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  • Hi, I’m Adriene Hill, and this is Crash Course Statistics.

  • Welcome to a world of probabilities, paradoxes and p-values.

  • There will be games.

  • And thought experiments.

  • And coin flipping.

  • A lot of coin flipping.

  • Statisticians love to talk about coin flipping.

  • By the time we finish the course, youll know why we use statistics.

  • And how.

  • And what questions you ought to be asking when you run across statistics in the world.

  • Which is ALL THE TIME.

  • Statistics can help you make a guess whether or not youre going to be accepted to Harvard.

  • Marketers use them to sell us gold-lame pants.

  • Netflix uses stats to predict what show we might want to watch next.

  • You use statistics when you look at the weather forecast and decide what to wear--dress or jeans.

  • Policy makers use them to decide whether or not to invest in more early childhood education,

  • whether or not to spend more on mental health services.

  • Statistics is all about making sense of data--and figuring out how to put that information to use.

  • Today, were going to answer the questionWhat IS Statistics?”

  • INTRO

  • The legend says that during a late 1920’s English tea at Cambridge, a woman claimed

  • that a cup of tea with milk added last tasted different than tea where the milk was added first.

  • The brilliant minds of the day immediately began to think of ways to test her claim.

  • They organized eight cups of tea in all sorts of patterns to see if she really could tell

  • the difference between the milk first and tea first cups.

  • But even after they had seen her guesses, how could they really decide?

  • Because, she’d get about half the cups right just by randomly guessing either milk or tea.

  • And even if she really could tell the difference, it’s completely possible that she would

  • miss a cup or two.

  • So how could you tell if this woman was actually a tea-savant?

  • What is the line between lucky tea guesser and tea supertaster?

  • As fate would have it, future super-statistician and part time potato scientist Ronald A. Fisher

  • was in attendance.

  • During his lifetime, Fisher began work that set the stage for a large portion of Statistics

  • which is the focus of this series.

  • These statistics can help us make decisions in uncertain situations, tea-taste-tests and beyond.

  • Fisher’s insights into experimental design helped turn statistics into its own scientific

  • discipline.

  • And, although Fisher didn’t publish results of this tea-test...the story has it...the

  • woman sorted all the tea cups correctly.

  • Just in case you were curious.

  • At this point, it’s worth mentioning that there are two related--but separate--meanings

  • of the word statistics.

  • We can refer to the field of statistics... which is the study and practice of collecting

  • and analyzing data.

  • And we can talk about statistics as in facts about... or summaries... of data.

  • To answer the questionWhat is statistics?”, we should first...

  • ...ask the questionWhat can statistics do?”

  • Let's say you wake up at your desk after a long evening studying for finals with a cheeseburger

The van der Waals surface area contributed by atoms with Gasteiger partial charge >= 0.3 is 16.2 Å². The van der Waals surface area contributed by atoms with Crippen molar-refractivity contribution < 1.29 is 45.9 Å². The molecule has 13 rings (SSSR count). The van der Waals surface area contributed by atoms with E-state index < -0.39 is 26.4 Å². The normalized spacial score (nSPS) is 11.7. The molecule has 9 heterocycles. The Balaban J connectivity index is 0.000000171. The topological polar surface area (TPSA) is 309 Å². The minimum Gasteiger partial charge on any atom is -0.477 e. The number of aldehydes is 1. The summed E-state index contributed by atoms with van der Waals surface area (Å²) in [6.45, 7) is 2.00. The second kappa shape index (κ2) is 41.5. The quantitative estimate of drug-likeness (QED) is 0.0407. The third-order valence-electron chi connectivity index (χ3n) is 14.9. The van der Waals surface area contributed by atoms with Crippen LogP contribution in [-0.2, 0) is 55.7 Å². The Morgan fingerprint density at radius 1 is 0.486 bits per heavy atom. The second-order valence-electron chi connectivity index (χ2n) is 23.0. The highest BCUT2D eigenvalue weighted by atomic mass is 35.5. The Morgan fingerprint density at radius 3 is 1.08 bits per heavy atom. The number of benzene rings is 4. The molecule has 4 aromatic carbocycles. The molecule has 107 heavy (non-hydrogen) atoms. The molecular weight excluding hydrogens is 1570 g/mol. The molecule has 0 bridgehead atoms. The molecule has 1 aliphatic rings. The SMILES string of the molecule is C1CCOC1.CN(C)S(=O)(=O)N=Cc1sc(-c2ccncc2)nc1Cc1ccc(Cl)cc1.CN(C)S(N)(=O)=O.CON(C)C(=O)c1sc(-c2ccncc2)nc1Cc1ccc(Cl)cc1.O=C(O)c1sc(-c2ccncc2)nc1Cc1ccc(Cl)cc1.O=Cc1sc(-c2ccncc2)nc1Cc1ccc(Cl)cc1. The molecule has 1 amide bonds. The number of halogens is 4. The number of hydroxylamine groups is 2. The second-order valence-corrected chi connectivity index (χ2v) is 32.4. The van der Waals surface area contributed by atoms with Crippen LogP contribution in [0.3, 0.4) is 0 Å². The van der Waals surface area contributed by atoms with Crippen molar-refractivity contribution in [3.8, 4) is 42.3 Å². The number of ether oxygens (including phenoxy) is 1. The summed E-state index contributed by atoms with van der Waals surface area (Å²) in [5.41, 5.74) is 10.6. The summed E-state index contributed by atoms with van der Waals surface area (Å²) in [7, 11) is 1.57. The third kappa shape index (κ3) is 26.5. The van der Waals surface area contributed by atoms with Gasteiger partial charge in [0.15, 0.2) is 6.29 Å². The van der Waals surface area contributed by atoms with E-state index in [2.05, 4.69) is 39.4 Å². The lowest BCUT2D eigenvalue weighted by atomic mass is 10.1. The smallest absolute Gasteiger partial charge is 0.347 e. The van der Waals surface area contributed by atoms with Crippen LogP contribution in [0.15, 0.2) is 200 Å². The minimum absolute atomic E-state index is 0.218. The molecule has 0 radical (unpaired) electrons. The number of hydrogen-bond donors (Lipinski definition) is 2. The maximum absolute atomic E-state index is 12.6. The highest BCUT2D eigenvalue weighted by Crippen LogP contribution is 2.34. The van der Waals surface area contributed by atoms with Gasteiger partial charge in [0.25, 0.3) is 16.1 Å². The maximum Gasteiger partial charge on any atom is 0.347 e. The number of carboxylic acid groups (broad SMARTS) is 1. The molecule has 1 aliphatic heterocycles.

• wrapper stuck to your face.

  • And you wonder... "why do I eat this stuff?

  • Is fast food controlling my life?"

  • But then you tell yourself, "No.

  • It's just super convenient.."

  • But you're worried, you're thinking about how great it is that McDonald's serves breakfast

  • all day RIGHT NOW.

  • But maybe that's normal, finals are this week afterall, so you google the questionFast

  • Food consumptionand you find the results of a fast food survey.

  • The first thing you might do is start asking questions that interest you.

  • For example, you could ask, Why do people eat fast food?

  • Do people eat more fast food on the weekend than on weekdays?

  • Does eating fast food stress me out?

  • Now that we have some interesting questions, we need to ask ourselves an even more important

  • one: Can these questions be answered by statistics?

  • Like I mentioned earlier, statistics are tools for us to use, but they can’t do all the

  • heavy lifting.

  • To answer the question about why people eat fast food, you can ask them to fill out a

  • questionnaire, but you can’t know whether their answers truly represent what theyre

  • thinking.

  • Maybe they answer dishonestly because they don’t want to admit that they scarf McDonalds

  • because theyre too tired to cook dinner, or because they are ashamed to admit they

  • think Del Taco is delicious, or because none of the given answers represented their reasons,

  • or they may not really know why they eat fast food.

  • Armed with the results of the survey, you could tell you that the most common reason

  • that people reported eating fast food was convenience, or that the average number of

  • meals they eat out each week is five.

  • But youre not truly measuring why people eat so much fast food.

  • Youre measuring what we call a “proxy”, something that is related to what we want

  • to measure, but isn’t exactly what we want to measure.

  • To answer whether people eat more fast food on the weekends, or whether eating it more

  • than twice a week increases stress, we’d not only need to know how much people are